Summer always seems to fill newspapers and news reports with heart wrenching stories of young children drowning in their family’s or a neighbors swimming pool. On Long Island through July 14 of this year there have been six residential swimming pool drownings, including three children younger than 4. Accidental drownings in swimming pools and spas are most commonly caused by falling into an unsupervised pool or by the child being entrapped by a drain/suction outlet.
Both New York State and the federal government have recently passed important swimming pool and spa safety laws, violations of which can be used to help establish negligence in a personal injury or wrongful death lawsuit.
Drowning is the leading cause of accidental injury-related death for children aged 1 to 4 years. According to the National Center for Injury Prevention and Control (NCIPC), drowning is the second leading cause of unintentional injury-related deaths in children between the ages of one and 14 nationwide, and the third leading cause of injury-related deaths of children in New York. In New York State, only traffic accidents cause more accidental injury-related deaths for children 1 to 14 years in age.
Effective June 13, 2008, any swimming pool installed, constructed or substantially modified after December 14, 2006, must be equipped with a pool alarm as mandated in the N.Y.S. Title 19 – Uniform Fire Prevention & Building Code (Uniform Code). The code requires a pool alarm:
1. be capable of detecting a child entering the water;
2. sound an audible (minimum 85 decibel) alarm within 20 seconds at poolside and at an occupied location on the premises when it detects a child entering the water;
3. be capable of detecting entry into the water at any point on the surface of the swimming pool. If necessary to provide detection capability at every point on the surface of the swimming pool, more than one pool alarm must be installed;
4. not be an alarm device which is located on person(s) or which is dependent on device(s) located on person(s) for its proper operation;
5. be certified independently by a third party to verify it meets the U.S. National Standard ASTM F2208-2002 Standard Specification for Pool Alarms published by ASTM International.
A pool alarm isn’t required only if: the pool employs a power safety cover which meets the ASTM F1325 2003 Standard Performance Specification for Safety Covers and Labeling Requirements for All Covers for Swimming Pools, Spas and Hot Tubs; a hot tub or spa is equipped with a safety cover certified to the same ASTM F1325 Standard. It is also required that the shut-off or re-set button of the alarm be located by the pool. This is meant to require an adult to actually go to the pool when the alarm sounds to find out why it did.
If a child does fall into a pool, time is of the essence for a rescue in order to prevent permanent neurological damage or even death. Alarms currently available for sale that meet code employ one of two technologies:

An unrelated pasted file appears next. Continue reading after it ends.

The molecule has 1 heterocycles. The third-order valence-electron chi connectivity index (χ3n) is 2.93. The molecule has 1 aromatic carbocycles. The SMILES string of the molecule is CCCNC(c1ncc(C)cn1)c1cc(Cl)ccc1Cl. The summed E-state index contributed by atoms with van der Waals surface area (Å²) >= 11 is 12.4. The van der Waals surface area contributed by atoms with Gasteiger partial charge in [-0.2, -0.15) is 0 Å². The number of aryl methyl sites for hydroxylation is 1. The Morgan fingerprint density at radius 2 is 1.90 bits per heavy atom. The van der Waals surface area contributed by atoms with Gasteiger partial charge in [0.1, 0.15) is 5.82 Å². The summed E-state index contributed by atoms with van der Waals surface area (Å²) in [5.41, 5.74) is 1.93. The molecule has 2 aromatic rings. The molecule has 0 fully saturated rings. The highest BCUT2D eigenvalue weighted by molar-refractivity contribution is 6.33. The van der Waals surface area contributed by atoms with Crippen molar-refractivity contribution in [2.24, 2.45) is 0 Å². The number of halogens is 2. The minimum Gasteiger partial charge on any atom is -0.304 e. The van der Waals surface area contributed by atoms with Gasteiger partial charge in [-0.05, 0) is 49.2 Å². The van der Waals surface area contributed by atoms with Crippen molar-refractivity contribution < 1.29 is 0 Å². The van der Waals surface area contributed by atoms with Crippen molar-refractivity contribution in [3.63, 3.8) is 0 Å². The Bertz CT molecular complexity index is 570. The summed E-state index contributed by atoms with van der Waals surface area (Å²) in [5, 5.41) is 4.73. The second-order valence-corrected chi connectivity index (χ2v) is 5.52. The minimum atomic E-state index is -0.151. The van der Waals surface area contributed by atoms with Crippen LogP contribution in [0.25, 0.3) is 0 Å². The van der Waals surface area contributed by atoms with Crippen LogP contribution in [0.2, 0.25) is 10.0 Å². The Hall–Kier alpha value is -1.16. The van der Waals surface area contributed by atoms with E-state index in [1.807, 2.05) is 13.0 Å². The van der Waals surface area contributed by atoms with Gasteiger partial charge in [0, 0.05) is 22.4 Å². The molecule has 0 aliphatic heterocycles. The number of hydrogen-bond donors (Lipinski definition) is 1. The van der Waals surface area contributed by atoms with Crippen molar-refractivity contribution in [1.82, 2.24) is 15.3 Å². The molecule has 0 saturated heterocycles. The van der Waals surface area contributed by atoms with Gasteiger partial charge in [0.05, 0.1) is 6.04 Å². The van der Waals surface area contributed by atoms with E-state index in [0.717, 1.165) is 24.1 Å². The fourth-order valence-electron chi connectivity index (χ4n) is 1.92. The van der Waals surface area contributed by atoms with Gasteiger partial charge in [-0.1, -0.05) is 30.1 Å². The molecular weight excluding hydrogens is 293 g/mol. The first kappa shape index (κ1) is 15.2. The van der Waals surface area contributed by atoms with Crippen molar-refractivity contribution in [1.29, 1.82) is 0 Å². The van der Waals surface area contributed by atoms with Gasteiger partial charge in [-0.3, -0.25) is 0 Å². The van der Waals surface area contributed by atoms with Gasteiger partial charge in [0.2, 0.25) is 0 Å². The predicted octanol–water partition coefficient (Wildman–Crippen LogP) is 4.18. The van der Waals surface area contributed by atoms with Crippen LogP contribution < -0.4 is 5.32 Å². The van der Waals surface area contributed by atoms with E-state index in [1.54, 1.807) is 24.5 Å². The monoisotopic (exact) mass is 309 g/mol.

1. Wave Action When a child falls into the pool water a wave is produced. When the wave reaches the pool alarm a built in mechanism is triggered and the alarm is sounded.
2. Active Sonar This alarm system is built into the sides of the pools walls and normally is incorporated into the design of the pool during construction. The system sends acoustic pings into the water. The pools walls, floor and water surface create a box which the pings bounce off creating a net. If the acoustic pings travel is interrupted in this net the alarm is sounded.
The federal law, The Virginia Graeme Baker Pool and Spa Safety Act, increases safety in residential and public swimming pools and spas. The law is named for seven-year-old Virginia Graeme Baker, the granddaughter of former Secretary of State James Baker, who drowned after becoming entrapped by a spa drain in 2002. A drain/suction outlet can entrap a child or even an adult swimmer comes too close to an inadequately protected drain or suction outlet their hair or a limb can be sucked into the drain and they can become pinned underwater. The suction pressure is so intense that even strong swimmers can’t escape and would-be rescuers are not able to free them.
Pursuant to the Virginia Graeme Baker Pool and Spa Safety Act, every swimming pool and spa drain cover manufactured, distributed or entered into commerce in the U.S. after Dec. 20, 2008 must conform to the American National Standard ASME A 112.19.8 2007 Suction Fittings for Use in Swimming Pools, Wading Pools, Spas and Hot Tubs published by the American Society of Mechanical Engineers (ASME). This means that drain covers are to be designed and built specifically to diffuse the filters suction pressure at the drain opening. The goal is to eliminate the danger of drain entrapment.
The lawyers at Levine & Slavit have decades of experience handling personal injury claims. For 50 years spanning 3 generations, we have obtained results for satisfied clients. We have offices in Manhattan and Long Island, handling cases in New York City, the Bronx, Brooklyn, Queens and surrounding areas.